Youngstown Mooney claims seventh state football title; wins D-III championship


Senior RB Braylon Heard had 178 yards and two TDs in the D-III state final. (Photo by Gary Housteau)

In a championship game matching mammoth programs
featuring devastating ground games and big-time college recruits the
outcome was decided by…a punt?

Kind of.

MASSILLON – In a championship game matching mammoth programs
featuring devastating ground games and big-time college recruits the
outcome was decided by…a punt?

Kind of.

Turning what
could have been disaster into a decisive turning point, Youngstown
Cardinal Mooney punter A.J. Fox recovered a botched snap at his own
25-yardline, raced to his right and somehow got the kick away. Columbus
DeSales returner Adam Griffin caught the ball and was tackled
immediately inside his own 5. On the ensuing play DeSales fumbled and
Mooney recovered. The Cardinals scored on the next snap for a 14-0 lead en route to winning
their seventh state title  35-7 over DeSales in the Division III state
final at Massillon’s Paul Brown Tiger Stadium.

Only Cleveland
St. Ignatius (10) and Newark Catholic (8) have more state football
titles than Mooney. Cincinnati Moeller also has seven.

The game
was a rare rematch for the regional parochial powers who also met in
Week 2 with Mooney winning 21-14. This one was not nearly as close.

the ball went over my head and I picked it up I noticed that the ends
had their players blocked pretty well and that they were returning the
ball,” Fox said. “They had a return on so I decided to just kick it and
hope for the best.”

“That was huge,” DeSales head coach Ryan
Wiggins said. “It was a play that could have gone in our favor and
maybe given us some field position but then all of a sudden they pin us
deep. Mentally I think that kind of took some wind out of our sails.”

how its offense performed, DeSales could have used the potential field
position. Had the Stallions tackled Fox inside the
30, it would have been their farthest penetration into Mooney territory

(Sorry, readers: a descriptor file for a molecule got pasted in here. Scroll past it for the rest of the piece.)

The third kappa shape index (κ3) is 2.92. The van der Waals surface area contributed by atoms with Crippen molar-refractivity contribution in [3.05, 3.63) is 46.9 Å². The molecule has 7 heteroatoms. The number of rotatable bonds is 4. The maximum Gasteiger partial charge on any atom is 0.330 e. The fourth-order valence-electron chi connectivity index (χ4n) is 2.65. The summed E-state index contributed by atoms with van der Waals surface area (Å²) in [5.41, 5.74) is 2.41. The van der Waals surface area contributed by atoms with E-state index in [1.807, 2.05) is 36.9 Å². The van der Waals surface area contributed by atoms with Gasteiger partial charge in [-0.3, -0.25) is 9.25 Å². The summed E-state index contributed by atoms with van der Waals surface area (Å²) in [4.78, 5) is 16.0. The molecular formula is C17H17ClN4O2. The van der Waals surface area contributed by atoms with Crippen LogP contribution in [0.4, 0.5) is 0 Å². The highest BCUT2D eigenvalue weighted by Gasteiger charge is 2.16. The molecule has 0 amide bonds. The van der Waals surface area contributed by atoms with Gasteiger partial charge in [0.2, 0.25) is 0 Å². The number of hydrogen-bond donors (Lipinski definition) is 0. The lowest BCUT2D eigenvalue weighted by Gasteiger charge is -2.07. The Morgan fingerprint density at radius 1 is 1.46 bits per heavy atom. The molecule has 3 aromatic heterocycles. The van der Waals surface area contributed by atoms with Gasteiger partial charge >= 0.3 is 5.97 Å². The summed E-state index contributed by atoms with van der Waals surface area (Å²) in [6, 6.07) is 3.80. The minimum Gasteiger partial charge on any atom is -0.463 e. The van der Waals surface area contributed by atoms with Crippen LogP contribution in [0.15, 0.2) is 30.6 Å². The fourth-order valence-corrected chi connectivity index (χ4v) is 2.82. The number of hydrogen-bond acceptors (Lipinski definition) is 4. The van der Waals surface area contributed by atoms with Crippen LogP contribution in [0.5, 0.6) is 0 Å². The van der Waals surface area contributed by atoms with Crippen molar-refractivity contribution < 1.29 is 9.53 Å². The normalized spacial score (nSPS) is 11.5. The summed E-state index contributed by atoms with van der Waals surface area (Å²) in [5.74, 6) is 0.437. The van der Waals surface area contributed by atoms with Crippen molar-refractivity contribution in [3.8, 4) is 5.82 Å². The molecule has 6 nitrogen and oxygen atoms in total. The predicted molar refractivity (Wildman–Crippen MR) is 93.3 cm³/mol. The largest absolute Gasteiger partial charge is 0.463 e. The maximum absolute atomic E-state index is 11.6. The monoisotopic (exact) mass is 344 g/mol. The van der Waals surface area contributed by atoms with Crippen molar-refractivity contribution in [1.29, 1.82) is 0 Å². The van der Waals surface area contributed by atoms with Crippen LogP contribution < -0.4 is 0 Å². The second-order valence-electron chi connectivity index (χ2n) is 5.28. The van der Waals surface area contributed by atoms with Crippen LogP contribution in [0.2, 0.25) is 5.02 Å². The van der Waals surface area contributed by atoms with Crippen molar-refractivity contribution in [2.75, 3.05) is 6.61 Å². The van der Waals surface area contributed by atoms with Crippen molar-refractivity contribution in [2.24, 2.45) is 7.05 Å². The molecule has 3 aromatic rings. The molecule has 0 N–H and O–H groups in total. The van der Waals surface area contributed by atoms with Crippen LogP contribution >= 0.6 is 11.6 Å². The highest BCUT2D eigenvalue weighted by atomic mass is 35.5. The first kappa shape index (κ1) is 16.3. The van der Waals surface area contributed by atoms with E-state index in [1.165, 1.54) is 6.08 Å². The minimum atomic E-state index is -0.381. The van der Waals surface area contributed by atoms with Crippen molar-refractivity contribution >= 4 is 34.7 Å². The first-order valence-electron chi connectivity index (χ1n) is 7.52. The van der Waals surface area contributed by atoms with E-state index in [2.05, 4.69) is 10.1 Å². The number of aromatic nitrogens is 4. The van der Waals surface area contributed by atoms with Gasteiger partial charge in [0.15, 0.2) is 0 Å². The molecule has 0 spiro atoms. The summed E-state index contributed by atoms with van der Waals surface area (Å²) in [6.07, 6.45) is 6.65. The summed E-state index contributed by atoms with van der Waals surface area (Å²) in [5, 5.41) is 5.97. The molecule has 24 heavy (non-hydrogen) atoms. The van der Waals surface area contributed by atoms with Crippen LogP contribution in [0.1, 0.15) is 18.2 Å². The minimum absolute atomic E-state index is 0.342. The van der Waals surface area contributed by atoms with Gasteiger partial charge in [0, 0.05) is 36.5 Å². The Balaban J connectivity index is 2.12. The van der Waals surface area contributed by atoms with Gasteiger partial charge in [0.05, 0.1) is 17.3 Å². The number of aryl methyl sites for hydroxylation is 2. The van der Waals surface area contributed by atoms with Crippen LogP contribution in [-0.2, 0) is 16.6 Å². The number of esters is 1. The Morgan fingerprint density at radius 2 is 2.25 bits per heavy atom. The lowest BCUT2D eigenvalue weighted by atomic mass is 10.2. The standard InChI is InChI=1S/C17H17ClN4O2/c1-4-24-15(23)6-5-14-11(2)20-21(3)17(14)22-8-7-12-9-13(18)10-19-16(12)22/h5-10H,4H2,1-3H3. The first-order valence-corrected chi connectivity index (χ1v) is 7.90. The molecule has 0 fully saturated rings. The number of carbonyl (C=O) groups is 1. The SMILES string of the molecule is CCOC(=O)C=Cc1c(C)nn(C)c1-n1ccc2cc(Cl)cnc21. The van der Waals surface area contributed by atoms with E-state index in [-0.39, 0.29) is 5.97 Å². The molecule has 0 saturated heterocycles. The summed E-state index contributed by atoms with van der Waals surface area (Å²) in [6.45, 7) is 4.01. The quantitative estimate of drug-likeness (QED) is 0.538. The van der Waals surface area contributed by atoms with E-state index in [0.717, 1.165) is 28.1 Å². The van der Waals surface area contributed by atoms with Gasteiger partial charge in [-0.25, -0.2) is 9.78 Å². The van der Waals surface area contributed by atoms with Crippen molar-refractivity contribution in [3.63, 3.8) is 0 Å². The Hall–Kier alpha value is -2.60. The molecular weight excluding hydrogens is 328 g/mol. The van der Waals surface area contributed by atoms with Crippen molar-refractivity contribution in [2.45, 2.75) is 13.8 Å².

in the game’s first 47 minutes. DeSales’ didn’t get past Mooney’s
41-yardline until 51 seconds remained and scored with 16 seconds left.

DeSales, averaging 283 rushing yards a game, generated 196, with 131
coming in the fourth quarter. The Stallions also fumbled the ball seven
times (lost two) and had an interception.

In the first half
Stallions quarterback Nick Gentile was limited to six yards and four
fumbles (lost one) on 13 carries. Gentile, who entered the game as
DeSales’ leading rusher with over 1,000 yards, ended the day with 107
yards on 26 carries.

“We could just never get anything going,”
Wiggins said. “Anytime we did get something going we did something to
ourselves to slow it down.”

Said Mooney head coach P.J. Fecko:
“(The defense) all year has been a big key to our success and played
well. They’ve helped us in the battle of field position and really done
a great job of swinging momentum. Every time a team would get a spark
of life our defense would do a really good job of dashing that out.”

didn’t have any trouble establishing its offense behind senior running
backs Ryan Vinapol (Michigan offer) and Braylon Heard (West Virginia
commit). The Cardinals, averaging 291 rushing yards a game, had 274.
They also passed for 109 yards. Four of Mooney’s TD drives lasted two
minutes or less.

Vinapol started the scoring with a 57-yard TD
run in the first quarter. After Alex Zordich’s 1-yard plunge following Fox’s punt, Heard tacked
on a 26-yard TD run as the Cardinals built a 21-0 halftime lead. Heard,
who finished with 178 yards on 28 carries, added a 53-yard TD run in
the third quarter,  had an 8-yard TD pass to Donald D’alesio in the
fourth quarter and added an interception. Vinapol had 70 yards on seven

The win improved Mooney’s overall postseason record to
49-16 in 23 trips. The Cardinals are now 7-3 in state title games.
DeSales, looking for its fourth state title and first since 1998, fell
to 47-17 in 20 postseason trips. The Stallions are 3-5 in state finals.

knows (Mooney is) good enough to make their own plays and you don’t
want to give them too many chances,” Wiggins said. “That’s what we kept
doing all day.”

Said DeSales senior DL Travis Jackson (Michigan
State commit): “Hats off to Mooney. They came out and executed, took
advantage of our mistakes early and put it on us.”

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